Ads That Move the Needle

This morning Advertising Age reported that the Miller High Life one-second Super Bowl ad has created a year-on-year sales bump for the brand affectionately referred to as “the champagne of beers.” The real kicker is that NBC didn’t even air the one-second ad in some larger markets including New York, Chicago, and LA as they didn’t want to discourage marketers who “followed the rules” and bought traditional :30s and :60s like they were supposed to. “We definitely sold more beer,” said the High Life brand manager. And isn’t that the point? Forget what NBC and anyone in the establishment says they are supposed to do. Their job is to sell more beer and that ad did it. Compare the one-second Miller bought for High Life to the four and a half minutes Anheuser-Busch bought. Talk about ROI …

Contrast this with all of the red carpet-like reviews ads are given during high profile events like the Super Bowl and the Oscars (even on this blog every now and then). Sure, it’s a fun conversation to have but it’s like like having a sports discussion about which team’s uniforms are the most aesthetically pleasing. It’s secondary. The team with the most points at the end of the game wins, just as the ads that sell ultimately win.

We can talk endlessly about how the fan-created Doritos ad was voted as the most popular pick by USA Today and YouTube but I wonder if they sold more chips … My own personal aside is that I think anyone can write a funny sketch with someone getting a ball to the crotch but I think it takes a professional to move the needle and sell some chips.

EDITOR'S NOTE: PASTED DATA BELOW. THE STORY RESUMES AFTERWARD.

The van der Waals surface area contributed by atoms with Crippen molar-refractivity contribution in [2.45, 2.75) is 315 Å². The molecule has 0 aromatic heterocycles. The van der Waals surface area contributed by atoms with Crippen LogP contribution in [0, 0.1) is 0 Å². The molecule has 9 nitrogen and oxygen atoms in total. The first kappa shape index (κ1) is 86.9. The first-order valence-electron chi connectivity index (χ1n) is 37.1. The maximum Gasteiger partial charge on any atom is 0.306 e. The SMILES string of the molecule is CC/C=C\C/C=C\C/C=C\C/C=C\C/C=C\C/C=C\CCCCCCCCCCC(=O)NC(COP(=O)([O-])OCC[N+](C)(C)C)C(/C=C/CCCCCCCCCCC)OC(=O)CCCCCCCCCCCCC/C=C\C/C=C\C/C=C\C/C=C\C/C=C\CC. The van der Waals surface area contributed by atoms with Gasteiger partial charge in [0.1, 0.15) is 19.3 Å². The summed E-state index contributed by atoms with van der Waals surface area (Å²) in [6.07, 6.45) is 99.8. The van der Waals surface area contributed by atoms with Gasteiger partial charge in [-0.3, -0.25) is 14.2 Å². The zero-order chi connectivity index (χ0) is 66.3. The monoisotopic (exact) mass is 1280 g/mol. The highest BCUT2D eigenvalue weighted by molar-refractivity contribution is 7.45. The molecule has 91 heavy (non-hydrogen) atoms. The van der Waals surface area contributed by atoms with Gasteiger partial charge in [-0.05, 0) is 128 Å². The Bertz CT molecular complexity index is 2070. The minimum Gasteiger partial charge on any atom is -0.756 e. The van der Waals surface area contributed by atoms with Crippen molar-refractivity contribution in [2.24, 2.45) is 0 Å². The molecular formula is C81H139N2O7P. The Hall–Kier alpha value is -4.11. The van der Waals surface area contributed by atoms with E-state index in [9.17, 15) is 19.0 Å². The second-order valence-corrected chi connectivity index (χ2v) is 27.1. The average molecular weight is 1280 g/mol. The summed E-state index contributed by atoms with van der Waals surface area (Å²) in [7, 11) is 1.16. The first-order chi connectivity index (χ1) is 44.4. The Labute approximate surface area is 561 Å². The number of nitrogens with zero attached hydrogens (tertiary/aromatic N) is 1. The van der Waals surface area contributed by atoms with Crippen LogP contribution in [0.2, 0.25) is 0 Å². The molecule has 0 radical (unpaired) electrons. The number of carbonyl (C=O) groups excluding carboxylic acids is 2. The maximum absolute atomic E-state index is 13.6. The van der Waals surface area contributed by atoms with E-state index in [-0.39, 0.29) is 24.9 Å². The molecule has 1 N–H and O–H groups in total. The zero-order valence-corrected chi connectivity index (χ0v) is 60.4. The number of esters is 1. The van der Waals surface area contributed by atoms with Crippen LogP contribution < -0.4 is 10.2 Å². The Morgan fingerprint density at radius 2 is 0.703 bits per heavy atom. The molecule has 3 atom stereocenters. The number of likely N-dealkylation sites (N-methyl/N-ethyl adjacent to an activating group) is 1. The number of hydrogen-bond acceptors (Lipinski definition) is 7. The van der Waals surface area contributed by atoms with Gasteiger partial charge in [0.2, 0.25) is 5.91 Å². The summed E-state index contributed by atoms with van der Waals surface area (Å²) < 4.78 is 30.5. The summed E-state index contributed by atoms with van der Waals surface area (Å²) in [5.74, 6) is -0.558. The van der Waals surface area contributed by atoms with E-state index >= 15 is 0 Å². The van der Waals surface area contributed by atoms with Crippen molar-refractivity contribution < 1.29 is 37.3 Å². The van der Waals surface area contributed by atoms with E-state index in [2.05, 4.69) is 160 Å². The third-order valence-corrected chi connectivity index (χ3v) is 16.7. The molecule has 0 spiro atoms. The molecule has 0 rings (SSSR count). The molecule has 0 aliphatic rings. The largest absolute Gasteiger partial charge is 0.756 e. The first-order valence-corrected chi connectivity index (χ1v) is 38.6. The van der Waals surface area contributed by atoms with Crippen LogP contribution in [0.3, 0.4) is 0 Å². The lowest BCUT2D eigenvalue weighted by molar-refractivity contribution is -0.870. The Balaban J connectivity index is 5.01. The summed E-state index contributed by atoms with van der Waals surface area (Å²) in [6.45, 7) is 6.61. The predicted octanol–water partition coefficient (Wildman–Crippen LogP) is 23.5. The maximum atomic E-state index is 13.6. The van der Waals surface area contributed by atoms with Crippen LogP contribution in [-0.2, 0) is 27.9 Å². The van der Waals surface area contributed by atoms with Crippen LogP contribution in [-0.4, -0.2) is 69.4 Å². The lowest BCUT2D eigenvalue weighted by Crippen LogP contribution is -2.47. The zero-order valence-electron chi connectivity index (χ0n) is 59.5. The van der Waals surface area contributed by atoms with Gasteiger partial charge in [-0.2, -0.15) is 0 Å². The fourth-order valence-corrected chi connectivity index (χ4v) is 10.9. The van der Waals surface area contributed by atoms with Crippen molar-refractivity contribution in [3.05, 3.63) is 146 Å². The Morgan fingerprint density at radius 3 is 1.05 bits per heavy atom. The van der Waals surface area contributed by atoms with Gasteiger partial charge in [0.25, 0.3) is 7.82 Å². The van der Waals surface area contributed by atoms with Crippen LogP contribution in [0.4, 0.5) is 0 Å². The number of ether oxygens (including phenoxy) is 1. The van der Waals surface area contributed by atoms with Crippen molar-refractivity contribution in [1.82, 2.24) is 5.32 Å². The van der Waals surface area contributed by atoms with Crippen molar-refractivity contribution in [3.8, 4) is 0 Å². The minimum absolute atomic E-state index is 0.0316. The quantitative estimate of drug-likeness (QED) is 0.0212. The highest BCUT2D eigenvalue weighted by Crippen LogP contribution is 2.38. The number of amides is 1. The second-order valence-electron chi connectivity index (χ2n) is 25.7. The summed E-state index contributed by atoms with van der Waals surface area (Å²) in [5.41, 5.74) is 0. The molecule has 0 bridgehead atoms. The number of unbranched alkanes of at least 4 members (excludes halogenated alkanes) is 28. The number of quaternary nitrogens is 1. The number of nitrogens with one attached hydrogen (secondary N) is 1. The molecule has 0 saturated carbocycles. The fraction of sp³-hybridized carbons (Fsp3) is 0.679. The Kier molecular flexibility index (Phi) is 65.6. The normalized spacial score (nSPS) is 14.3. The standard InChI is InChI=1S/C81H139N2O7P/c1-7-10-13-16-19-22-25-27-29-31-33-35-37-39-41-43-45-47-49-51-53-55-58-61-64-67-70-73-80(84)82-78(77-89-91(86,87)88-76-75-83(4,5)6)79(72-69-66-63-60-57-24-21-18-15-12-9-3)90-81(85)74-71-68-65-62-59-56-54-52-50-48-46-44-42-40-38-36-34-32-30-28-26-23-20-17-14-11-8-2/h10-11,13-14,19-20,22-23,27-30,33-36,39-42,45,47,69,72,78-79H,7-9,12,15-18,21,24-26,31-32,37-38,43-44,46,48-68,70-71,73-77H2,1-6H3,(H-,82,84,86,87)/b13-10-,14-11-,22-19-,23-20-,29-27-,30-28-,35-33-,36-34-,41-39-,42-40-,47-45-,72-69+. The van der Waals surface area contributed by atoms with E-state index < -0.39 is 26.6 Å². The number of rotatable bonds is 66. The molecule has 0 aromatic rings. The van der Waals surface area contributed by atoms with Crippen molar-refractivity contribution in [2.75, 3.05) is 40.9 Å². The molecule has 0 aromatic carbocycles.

Moving the needle is what it’s all about — not making clever, sexy ads. You need to sell more chips, beer, online job services, or whatever your particular widget may be. That’s not to say that you can’t be creative in the process but you can’t simply be creative for the sake of being creative and hope by accident that some chips get sold. I also say moving the needle because results can come in lots of shapes and sizes — sales dollars, units sold, website traffic, etc.

Ultimately I think that’s the difference between a professional sales and marketing strategy and writing a skit for the school talent show. Buying a one-second spot was a gutsy, creative move. It had people talking about it and anticipating it not to mention it was cost-effective, moved product and ultimately demonstrated ROI. It’s not an easy thing to do but I think sometimes it can look easy. At a glance it’s a funny guy shouting “High Life” that literally passes in the blink of an eye but in the boardroom post-mortem it is an objective achieved.